Date   
Re: Reading printed landscape sheet

Brian's Mail list account <bglists@...>
 

Often its the formatting that gets mangled when you do this I find.
Brian

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----- Original Message -----
From: "Quentin Christensen" <quentin@...>
To: <nvda@nvda.groups.io>
Sent: Sunday, February 17, 2019 11:35 PM
Subject: Re: [nvda] Reading printed landscape sheet


Hi Farhan,

Any printed sheet would need to be run through an OCR program to convert
the text on the paper to something NVDA can read. The text is usually
imaged with a scanner, though can be done with a camera as well. Most OCR
programs can detect text in landscape or portrait mode so if you already
have a scanner etc, that shouldn't be an issue.

Kind regards

Quentin.

On Sun, Feb 17, 2019 at 5:46 PM farhan israk <fahim.net.2014@...>
wrote:

I have a printed sheet which printed in landscape mode. How to read it?


--
Quentin Christensen
Training and Support Manager

Official NVDA Training modules and expert certification now available:
http://www.nvaccess.org/shop/

www.nvaccess.org
Facebook: http://www.facebook.com/NVAccess
Twitter: @NVAccess


Re: CLARITY OF TERMINOLOGY AND DOCUMENTATION

Brian's Mail list account <bglists@...>
 

Don't get me started on icons....
As somebody who struggles with domestic appliances with little pictures instead of words that even the sighted do not understand, I know what you are trying to say, but its not a good analogy!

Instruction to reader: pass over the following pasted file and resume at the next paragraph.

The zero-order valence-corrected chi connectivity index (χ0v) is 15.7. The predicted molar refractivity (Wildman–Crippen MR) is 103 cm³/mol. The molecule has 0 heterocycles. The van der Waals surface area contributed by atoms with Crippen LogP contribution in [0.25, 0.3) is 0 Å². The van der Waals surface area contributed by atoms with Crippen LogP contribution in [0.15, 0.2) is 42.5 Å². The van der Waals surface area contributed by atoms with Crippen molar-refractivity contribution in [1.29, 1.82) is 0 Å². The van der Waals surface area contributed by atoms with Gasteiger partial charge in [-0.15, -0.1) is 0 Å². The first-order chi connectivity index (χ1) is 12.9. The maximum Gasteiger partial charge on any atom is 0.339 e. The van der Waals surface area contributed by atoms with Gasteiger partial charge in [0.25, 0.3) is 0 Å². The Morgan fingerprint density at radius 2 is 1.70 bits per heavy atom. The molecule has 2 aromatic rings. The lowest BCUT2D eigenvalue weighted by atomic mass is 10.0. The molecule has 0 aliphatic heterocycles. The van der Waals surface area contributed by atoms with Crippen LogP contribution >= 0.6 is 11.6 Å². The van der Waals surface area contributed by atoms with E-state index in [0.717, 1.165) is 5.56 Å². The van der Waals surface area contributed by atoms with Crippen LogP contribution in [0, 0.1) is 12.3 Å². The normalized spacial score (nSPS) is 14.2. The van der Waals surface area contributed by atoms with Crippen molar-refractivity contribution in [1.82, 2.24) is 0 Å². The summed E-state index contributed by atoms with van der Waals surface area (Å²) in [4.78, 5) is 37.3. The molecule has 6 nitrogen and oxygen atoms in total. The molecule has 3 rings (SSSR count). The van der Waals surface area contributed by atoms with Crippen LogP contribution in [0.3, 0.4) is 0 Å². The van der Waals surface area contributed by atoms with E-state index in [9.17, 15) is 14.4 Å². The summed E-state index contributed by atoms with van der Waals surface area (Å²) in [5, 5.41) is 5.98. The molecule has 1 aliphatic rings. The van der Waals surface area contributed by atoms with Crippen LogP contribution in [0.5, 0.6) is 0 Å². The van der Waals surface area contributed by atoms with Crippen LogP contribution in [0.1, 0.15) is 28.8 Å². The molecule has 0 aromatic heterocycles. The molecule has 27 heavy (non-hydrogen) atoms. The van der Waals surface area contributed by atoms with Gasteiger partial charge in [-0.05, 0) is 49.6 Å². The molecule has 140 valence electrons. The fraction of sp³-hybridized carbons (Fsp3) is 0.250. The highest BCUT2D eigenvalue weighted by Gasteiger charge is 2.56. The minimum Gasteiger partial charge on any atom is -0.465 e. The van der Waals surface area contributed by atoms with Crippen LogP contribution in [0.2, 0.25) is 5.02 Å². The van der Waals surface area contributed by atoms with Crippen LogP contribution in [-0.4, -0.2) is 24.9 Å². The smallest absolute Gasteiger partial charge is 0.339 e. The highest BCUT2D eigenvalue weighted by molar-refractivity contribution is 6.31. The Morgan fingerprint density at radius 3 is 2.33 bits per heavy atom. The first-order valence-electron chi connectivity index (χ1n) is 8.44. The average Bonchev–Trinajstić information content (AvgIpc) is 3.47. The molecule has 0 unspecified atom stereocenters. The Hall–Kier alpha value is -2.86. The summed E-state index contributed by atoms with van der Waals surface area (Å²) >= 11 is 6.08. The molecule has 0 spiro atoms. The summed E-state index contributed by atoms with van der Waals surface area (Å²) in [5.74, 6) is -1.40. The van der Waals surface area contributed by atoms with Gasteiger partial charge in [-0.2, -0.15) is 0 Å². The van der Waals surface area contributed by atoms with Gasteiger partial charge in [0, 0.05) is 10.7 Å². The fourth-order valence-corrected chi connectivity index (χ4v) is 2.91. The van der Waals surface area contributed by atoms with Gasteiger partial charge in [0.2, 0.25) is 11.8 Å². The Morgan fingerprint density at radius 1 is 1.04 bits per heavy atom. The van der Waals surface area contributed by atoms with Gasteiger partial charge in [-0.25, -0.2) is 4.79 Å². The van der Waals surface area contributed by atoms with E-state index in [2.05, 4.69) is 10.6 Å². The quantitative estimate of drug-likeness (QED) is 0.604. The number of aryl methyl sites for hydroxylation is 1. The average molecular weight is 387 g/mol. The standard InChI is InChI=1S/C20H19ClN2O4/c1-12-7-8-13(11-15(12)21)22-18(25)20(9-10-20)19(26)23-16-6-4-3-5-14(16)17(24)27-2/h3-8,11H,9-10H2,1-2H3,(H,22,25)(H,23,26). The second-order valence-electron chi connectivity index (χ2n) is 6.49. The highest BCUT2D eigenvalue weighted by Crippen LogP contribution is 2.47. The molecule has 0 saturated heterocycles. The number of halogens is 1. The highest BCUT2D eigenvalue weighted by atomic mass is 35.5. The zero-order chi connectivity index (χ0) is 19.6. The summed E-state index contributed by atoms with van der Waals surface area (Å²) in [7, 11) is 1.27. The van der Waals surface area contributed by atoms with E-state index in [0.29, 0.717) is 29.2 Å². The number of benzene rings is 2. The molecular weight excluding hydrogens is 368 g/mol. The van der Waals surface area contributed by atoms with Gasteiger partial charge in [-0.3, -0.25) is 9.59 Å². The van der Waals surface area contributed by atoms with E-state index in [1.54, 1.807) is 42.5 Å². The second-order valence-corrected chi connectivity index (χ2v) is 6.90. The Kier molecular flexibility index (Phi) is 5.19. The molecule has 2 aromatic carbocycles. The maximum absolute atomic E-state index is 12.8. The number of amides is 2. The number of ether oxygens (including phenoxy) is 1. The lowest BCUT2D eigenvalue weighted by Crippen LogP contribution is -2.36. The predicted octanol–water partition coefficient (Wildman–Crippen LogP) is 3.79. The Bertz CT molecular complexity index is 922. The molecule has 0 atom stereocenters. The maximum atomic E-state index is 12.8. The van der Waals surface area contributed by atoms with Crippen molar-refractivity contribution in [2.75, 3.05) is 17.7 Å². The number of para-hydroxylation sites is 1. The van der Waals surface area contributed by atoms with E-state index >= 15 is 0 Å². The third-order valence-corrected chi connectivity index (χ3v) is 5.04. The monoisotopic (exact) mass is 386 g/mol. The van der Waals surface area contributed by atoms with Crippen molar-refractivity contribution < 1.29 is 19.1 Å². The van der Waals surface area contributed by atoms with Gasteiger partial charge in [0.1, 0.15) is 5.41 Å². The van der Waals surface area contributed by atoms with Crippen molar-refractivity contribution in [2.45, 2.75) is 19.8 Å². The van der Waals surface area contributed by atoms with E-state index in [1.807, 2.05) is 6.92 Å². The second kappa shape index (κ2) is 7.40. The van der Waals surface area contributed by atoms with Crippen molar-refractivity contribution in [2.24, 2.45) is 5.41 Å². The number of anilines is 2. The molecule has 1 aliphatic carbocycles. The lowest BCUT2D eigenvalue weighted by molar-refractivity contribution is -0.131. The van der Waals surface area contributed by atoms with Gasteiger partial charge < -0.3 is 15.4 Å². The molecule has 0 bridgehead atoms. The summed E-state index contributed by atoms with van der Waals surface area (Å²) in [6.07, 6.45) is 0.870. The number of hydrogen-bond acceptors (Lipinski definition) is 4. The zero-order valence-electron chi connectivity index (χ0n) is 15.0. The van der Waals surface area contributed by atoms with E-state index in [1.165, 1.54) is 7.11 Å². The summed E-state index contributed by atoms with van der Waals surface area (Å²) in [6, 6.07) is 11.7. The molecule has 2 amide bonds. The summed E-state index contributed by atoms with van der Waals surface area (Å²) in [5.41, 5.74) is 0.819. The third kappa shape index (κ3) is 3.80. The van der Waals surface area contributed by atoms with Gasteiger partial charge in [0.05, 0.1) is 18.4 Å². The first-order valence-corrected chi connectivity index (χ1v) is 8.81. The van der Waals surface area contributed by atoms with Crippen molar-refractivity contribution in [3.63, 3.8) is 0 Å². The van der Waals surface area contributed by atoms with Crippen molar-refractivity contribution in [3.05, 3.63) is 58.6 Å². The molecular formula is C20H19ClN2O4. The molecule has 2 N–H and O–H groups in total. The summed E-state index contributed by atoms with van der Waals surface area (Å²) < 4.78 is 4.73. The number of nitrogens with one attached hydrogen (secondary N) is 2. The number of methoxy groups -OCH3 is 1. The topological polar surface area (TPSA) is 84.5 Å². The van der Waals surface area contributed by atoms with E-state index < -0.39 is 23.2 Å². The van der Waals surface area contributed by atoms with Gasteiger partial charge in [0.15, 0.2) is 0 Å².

Brian

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----- Original Message -----
From: "Brian Vogel" <@britechguy>
To: <nvda@nvda.groups.io>
Sent: Sunday, February 17, 2019 7:38 PM
Subject: Re: [nvda] CLARITY OF TERMINOLOGY AND DOCUMENTATION


On Sun, Feb 17, 2019 at 02:12 PM, Steve Nutt wrote:


Writing menus, is the same in a way, as writing documentation, the menus
need to be intuitive at the outset, or people won’t find or use your
feature set.
Now I'll play contrarian, at least in part. I agree that pretty much all of the "common" and/or "commonly tweaked" settings need to be front and center and named in such a way that the average user in your target demographic will apprehend their meaning upon encountering them. That part is not rocket science.

At the same time, any complex piece of software, and screen readers are incredibly complex pieces of software, it is impossible for a great deal of what's in settings to be intuitive to the average user. If you have something that's even vaguely approachable in that way, you generally have something that's got a lot of defaults that cannot be tweaked and that many special-needs users (and I mean for specific computing niches and vocational niches - which use software over which the screen reader will be overlaid that's out of the ordinary) end up stuck.

For something like a screen reader to be exquisitely configurable, there will be huge swaths of the total settings structure that will not, in any way, be immediately obvious not only to the average user, but even to the quite sophisticated user. Most of the sorts of tweaks for very focused refinement in a given setting require either someone intimately familiar with things "deep under the hood" in the software or willing to become so in the zones they need to change.

A good analogy would be expecting your average driver to be able to understand and actually maintain every aspect of their cars. That age passed a very, very long time ago. But virtually any driver can get in any car and get from point A to point B based on the well-known commonalities in the technology. And that's even if you get into a vehicle with things labeled in an entirely different language (which in the age of icons is increasingly rare, too).

--

Brian *-* Windows 10 Home, 64-Bit, Version 1809, Build 17763

*A great deal of intelligence can be invested in ignorance when the need for illusion is deep.*

~ Saul Bellow, To Jerusalem and Back

Re: CLARITY OF TERMINOLOGY AND DOCUMENTATION